Willie Isz - The Grussle



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Could you make another straight up hip hop album again?
Definitely. Oh, for sure. I definitely could go back to doing something like that. One thing is that obviously a lot of my friends.. I do a lot of more instrumental albums becomes I feel that you don’t always have to speak. Fortunately I’ve blessed with the capabilities to produce music without words that people still appreciate. I kinda like stripping in that side of my production. When I collaborate with MCs or vocalists I like it to be an artist that pushes me also, not just someone that’s an everyday rapper or an everyday whatever. I like someone that’s not scared to push boundaries. I hope one day to do an album with my man Ishmael from Shabazz Palaces, I think that me and him have a lot in common. It’s not impossible, we always talk about doing some things. I really want to push forward to do something like that at some point. Maybe if he reads this in this article then it will inspire him!

He can try. The Shabazz Palaces album is incredible.
Very unique. Incredible. That’s what I’m saying about hip hop.. It’s like with De La Soul’s ‘3 Feet High & Rising’ y’know what I mean? I like records like that. That’s the kind of albums that attract me – it could have come out ten years ago or ten minutes ago. That feeling is timeless – it’s timeless music, and I think Shabazz definitely captured that. That’s from a hip hop / rap perspective. On a production level, I’m excited about music right now I think it’s a good time for music. I think more people are being exposed to experimental music and it’s becoming a thing where it’s almost a blessing and a curse. I made a comment recently about music becoming very popular, as far as the type of music that I produce and certain other people produce. Like dubstep. I love dubstep, I’ve been listening to dubstep for many years and obviously in Europe and the UK it’s old school to you guys. You guys invented it, and then it came up to the United States and got a little.. not as deep to me! I don’t know if you agree with that, but that’s how I feel.

It’s kind of a blessing and a curse, I kind of like that. You have people like Skrillex that are really big, doing that electronic thing. There are others, dubstep guys that hate him. It’s a blessing and a curse. You should be happy that electronic music is big, that our thing is getting exposure but then you’ve got purists that don’t love it. It’s hard to please everybody I guess.

Which dubstep producers inspire you?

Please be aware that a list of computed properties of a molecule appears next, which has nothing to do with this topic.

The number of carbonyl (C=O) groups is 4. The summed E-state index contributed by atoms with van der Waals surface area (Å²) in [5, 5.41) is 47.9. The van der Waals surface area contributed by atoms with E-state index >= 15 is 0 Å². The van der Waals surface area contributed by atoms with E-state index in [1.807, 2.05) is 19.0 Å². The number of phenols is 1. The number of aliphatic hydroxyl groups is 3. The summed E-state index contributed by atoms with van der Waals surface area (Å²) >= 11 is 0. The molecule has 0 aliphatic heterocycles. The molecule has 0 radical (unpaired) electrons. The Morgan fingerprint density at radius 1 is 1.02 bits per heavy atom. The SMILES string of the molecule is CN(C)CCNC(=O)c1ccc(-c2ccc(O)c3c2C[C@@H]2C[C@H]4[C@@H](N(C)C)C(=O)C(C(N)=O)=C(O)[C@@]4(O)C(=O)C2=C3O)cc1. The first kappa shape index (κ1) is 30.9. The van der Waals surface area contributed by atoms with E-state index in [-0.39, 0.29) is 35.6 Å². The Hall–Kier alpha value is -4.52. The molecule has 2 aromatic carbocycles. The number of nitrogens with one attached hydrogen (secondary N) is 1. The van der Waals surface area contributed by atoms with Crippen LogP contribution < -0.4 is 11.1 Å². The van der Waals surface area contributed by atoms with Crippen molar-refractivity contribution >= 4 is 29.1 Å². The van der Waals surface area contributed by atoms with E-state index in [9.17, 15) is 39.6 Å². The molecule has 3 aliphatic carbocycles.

Fortunately I had the privilege to meet Mala, he’s one of the early guys. My girlfriend at the time, she introduced me to him. I met Skream and Benga. It was cool. Those are the guys that I appreciated. There were some young guys that I was into for a while. Joker. I’m definitely.. I’ve got a lot of dubstep, hip hop mixtapes. I’m definitely aware of that scene and I can appreciate their music.

Do you believe that hip hop has a universal feeling?
Yeah. OK put it like this: I feel like it’s from the soul so it doesn’t really matter where I go. For instance, I went out to Kenya.. I totally respect that. Going to different places, y’know what I mean? Appreciating the culture. It’s almost like a conversation. I would like to travel the world at one point, to seek out the indigenous people and just live with them. Have some of the money come back to them. I’m more of a very unselfish thinker, I’m trying to get worldwide. I don’t know how to explain it. I’m not really in this to be the biggest producer in the world, with the best this and the biggest that.. My attitude is more about – if I have it then I like to share it. I can get with people that I love and if they share the challenge also then I like to bring the light to that. My goal is to go to different places and to help out, to make a connection through my music, through what I do. That’s really my goal. I want to make that goal happen, definitely.

So what's your focus on right now?
Now, I’m kind of just talking amongst a couple of producers and artists, I’m trying to get my lane together right now. I’m definitely going to do more stuff with Dave Sitek. Definitely. We spoke about doing some more stuff so I can speak about that. Some other stuff I won’t speak about, it’s pretty cool. I’m excited about it. That’s pretty much that. I just recently did a Lex compilation, Complex..if people want to hear some new stuff.

That’s the track with DOOM?
Yep. Me and DOOM did a collaboration. I did a Doctor Who Dat track on there. So keep your ears to the street, there’s gonna be a lot more things happening in 2012.
 
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Catch up with Jneiro Jarel HERE.